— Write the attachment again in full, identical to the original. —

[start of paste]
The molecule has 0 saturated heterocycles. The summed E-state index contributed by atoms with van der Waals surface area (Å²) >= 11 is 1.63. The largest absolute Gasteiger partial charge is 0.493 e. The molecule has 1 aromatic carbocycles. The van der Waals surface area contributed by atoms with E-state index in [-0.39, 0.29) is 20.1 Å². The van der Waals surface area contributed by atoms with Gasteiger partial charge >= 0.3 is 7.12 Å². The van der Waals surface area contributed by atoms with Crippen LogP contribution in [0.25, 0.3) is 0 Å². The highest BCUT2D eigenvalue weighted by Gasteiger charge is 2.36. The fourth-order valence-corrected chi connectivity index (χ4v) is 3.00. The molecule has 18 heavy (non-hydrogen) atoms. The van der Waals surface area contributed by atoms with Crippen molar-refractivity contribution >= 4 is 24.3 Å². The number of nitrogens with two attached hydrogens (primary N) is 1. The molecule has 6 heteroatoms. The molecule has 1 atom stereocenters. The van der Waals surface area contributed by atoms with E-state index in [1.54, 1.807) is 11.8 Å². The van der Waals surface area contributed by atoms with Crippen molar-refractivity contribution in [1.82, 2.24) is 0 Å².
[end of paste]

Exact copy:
The molecule has 0 saturated heterocycles. The summed E-state index contributed by atoms with van der Waals surface area (Å²) >= 11 is 1.63. The largest absolute Gasteiger partial charge is 0.493 e. The molecule has 1 aromatic carbocycles. The van der Waals surface area contributed by atoms with E-state index in [-0.39, 0.29) is 20.1 Å². The van der Waals surface area contributed by atoms with Gasteiger partial charge >= 0.3 is 7.12 Å². The van der Waals surface area contributed by atoms with Crippen LogP contribution in [0.25, 0.3) is 0 Å². The highest BCUT2D eigenvalue weighted by Gasteiger charge is 2.36. The fourth-order valence-corrected chi connectivity index (χ4v) is 3.00. The molecule has 18 heavy (non-hydrogen) atoms. The van der Waals surface area contributed by atoms with Crippen molar-refractivity contribution >= 4 is 24.3 Å². The number of nitrogens with two attached hydrogens (primary N) is 1. The molecule has 6 heteroatoms. The molecule has 1 atom stereocenters. The van der Waals surface area contributed by atoms with E-state index in [1.54, 1.807) is 11.8 Å². The van der Waals surface area contributed by atoms with Crippen molar-refractivity contribution in [1.82, 2.24) is 0 Å².